Before the performance, the stage is set: a giant 6-foot tall ramp specifically designed for the group, with two wheelchairs stacked atop each other like orbs. The background is dark, with dozens of stars and comets. It feels like the audience is staring straight at the Milky Way. The performance begins and the audience is confused. The performance is about two dancers who use wheelchairs- we had expected them to be in the wheelchairs the whole time, and move around with them. Instead, the dancers start without the chairs. They move around on the ramp, rolling, tumbling, sometimes perching on their knees or feet lightly. Their arm movements are the most expressive- wide, lyrical, sad and otherworldly.
The background gives the feeling that the story takes place somewhere between, or in, the star-filled sky and ebbing waves.
There is a narrative to go along with the performance which describes what part of the story is happening during each act. The story itself was inspired by Rodin’s sculpted figures Andromeda and Venus, who were from different mythological worlds.
Because the dancing and music are very abstract, the plot of the performance would not have made sense without reading the narrative. It is easier to piece together which scenes were representing which parts of the story, such as when Andromeda is pleading with Venus, and when they are separated by a spirit guide but come back together and only have each other.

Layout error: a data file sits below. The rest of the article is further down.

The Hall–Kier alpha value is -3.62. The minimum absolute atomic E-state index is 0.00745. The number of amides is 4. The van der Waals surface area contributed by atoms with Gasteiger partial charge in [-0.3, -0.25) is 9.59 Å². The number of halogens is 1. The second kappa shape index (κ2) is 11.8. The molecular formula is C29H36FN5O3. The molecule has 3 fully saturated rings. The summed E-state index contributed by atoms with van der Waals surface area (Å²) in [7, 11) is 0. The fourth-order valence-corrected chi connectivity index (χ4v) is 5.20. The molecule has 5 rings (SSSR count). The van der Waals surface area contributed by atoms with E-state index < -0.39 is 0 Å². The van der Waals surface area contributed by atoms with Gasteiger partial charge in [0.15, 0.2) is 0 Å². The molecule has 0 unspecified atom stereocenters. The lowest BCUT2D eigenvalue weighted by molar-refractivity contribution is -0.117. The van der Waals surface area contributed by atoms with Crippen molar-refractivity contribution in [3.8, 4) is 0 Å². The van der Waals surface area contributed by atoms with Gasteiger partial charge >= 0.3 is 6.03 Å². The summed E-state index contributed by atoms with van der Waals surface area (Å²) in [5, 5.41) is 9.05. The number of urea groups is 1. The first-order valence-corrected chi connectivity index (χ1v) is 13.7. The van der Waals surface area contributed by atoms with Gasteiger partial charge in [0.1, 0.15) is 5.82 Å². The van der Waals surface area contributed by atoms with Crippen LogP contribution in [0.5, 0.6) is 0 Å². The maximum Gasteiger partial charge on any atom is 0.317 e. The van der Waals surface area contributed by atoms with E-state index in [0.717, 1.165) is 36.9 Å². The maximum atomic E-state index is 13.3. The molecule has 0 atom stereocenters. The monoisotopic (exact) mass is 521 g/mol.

The use of wheelchairs is less than expected. The dancers move freely without their chairs and move easily with them. They balance atop each other while buckled, but not stuck, to the chairs. The arm movements vary throughout, and are sometimes mimicked by each other. They mirror the movements to show communication, understanding, acceptance, and differ the movements to show conflict, tension, and fear.
A theme that is evident is constant motion. In the otherworldly setting, Andromeda and Venus are always reaching for or away from each other. They are never still, waiting for a result. The wheelchairs add to this theme, as the wheels are moved fluidly to match the movements. A sense that can be felt throughout the performance is that the dancers are not stuck in any way. Physically, because they can move on, around, behind, or under the ramp, and emotionally, because they are accepting one another even though the spirit guides threaten to tear them away from each other. There is immense strength shown throughout, especially at one point when one of the dancers stands, briefly, and then falls back down to her knees, her facial expression strong and victorious.
The overall impression of the show is that while we tend to think that ‘disabled’ means that you are completely unable to use your body as most people do and that you are bound to a wheelchair, that is not always the case. As is seen in this performance, people who use wheelchairs are just as capable of creating strong, emotional, lyrical performances producing deep connections to the audience.